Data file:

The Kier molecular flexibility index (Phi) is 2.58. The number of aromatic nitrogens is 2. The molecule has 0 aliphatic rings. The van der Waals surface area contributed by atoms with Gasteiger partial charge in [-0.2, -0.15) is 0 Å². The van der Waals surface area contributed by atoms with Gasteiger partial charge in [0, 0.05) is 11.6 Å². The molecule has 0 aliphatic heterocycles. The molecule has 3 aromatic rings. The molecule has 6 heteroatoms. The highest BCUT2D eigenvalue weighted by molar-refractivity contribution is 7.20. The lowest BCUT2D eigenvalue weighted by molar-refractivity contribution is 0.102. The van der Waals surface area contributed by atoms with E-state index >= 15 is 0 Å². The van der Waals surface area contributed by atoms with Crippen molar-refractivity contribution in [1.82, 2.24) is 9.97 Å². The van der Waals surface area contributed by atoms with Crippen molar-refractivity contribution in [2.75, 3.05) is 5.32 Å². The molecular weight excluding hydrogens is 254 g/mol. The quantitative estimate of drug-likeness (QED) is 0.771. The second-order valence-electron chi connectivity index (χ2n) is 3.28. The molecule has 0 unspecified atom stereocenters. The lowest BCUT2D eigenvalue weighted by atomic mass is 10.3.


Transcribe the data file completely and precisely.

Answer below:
The Kier molecular flexibility index (Phi) is 2.58. The number of aromatic nitrogens is 2. The molecule has 0 aliphatic rings. The van der Waals surface area contributed by atoms with Gasteiger partial charge in [-0.2, -0.15) is 0 Å². The van der Waals surface area contributed by atoms with Gasteiger partial charge in [0, 0.05) is 11.6 Å². The molecule has 0 aliphatic heterocycles. The molecule has 3 aromatic rings. The molecule has 6 heteroatoms. The highest BCUT2D eigenvalue weighted by molar-refractivity contribution is 7.20. The lowest BCUT2D eigenvalue weighted by molar-refractivity contribution is 0.102. The van der Waals surface area contributed by atoms with E-state index >= 15 is 0 Å². The van der Waals surface area contributed by atoms with Crippen molar-refractivity contribution in [1.82, 2.24) is 9.97 Å². The van der Waals surface area contributed by atoms with Crippen molar-refractivity contribution in [2.75, 3.05) is 5.32 Å². The molecular weight excluding hydrogens is 254 g/mol. The quantitative estimate of drug-likeness (QED) is 0.771. The second-order valence-electron chi connectivity index (χ2n) is 3.28. The molecule has 0 unspecified atom stereocenters. The lowest BCUT2D eigenvalue weighted by atomic mass is 10.3.